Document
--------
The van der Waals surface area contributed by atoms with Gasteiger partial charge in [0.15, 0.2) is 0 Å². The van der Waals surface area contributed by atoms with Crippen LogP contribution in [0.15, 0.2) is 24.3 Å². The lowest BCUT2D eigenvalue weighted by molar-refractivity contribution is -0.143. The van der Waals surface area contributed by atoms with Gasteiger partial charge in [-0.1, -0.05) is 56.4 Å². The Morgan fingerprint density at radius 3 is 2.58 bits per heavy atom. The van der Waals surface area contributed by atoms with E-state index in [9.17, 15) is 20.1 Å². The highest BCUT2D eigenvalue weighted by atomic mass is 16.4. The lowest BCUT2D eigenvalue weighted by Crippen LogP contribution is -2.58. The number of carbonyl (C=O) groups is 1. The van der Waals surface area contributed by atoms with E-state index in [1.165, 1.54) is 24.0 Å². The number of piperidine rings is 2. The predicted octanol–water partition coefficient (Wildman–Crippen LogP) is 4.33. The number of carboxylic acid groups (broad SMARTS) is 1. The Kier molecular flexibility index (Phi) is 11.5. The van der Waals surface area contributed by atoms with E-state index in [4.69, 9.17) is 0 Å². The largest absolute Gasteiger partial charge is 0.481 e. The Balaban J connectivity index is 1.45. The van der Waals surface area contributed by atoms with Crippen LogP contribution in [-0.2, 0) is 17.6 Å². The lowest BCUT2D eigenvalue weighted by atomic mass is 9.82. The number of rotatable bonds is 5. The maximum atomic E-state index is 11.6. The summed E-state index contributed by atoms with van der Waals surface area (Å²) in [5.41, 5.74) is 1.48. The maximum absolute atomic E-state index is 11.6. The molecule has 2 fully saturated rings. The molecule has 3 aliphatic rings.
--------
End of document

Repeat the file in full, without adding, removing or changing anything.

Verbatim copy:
The van der Waals surface area contributed by atoms with Gasteiger partial charge in [0.15, 0.2) is 0 Å². The van der Waals surface area contributed by atoms with Crippen LogP contribution in [0.15, 0.2) is 24.3 Å². The lowest BCUT2D eigenvalue weighted by molar-refractivity contribution is -0.143. The van der Waals surface area contributed by atoms with Gasteiger partial charge in [-0.1, -0.05) is 56.4 Å². The Morgan fingerprint density at radius 3 is 2.58 bits per heavy atom. The van der Waals surface area contributed by atoms with E-state index in [9.17, 15) is 20.1 Å². The highest BCUT2D eigenvalue weighted by atomic mass is 16.4. The lowest BCUT2D eigenvalue weighted by Crippen LogP contribution is -2.58. The number of carbonyl (C=O) groups is 1. The van der Waals surface area contributed by atoms with E-state index in [1.165, 1.54) is 24.0 Å². The number of piperidine rings is 2. The predicted octanol–water partition coefficient (Wildman–Crippen LogP) is 4.33. The number of carboxylic acid groups (broad SMARTS) is 1. The Kier molecular flexibility index (Phi) is 11.5. The van der Waals surface area contributed by atoms with E-state index in [4.69, 9.17) is 0 Å². The largest absolute Gasteiger partial charge is 0.481 e. The Balaban J connectivity index is 1.45. The van der Waals surface area contributed by atoms with Crippen LogP contribution in [-0.2, 0) is 17.6 Å². The lowest BCUT2D eigenvalue weighted by atomic mass is 9.82. The number of rotatable bonds is 5. The maximum atomic E-state index is 11.6. The summed E-state index contributed by atoms with van der Waals surface area (Å²) in [5.41, 5.74) is 1.48. The maximum absolute atomic E-state index is 11.6. The molecule has 2 fully saturated rings. The molecule has 3 aliphatic rings.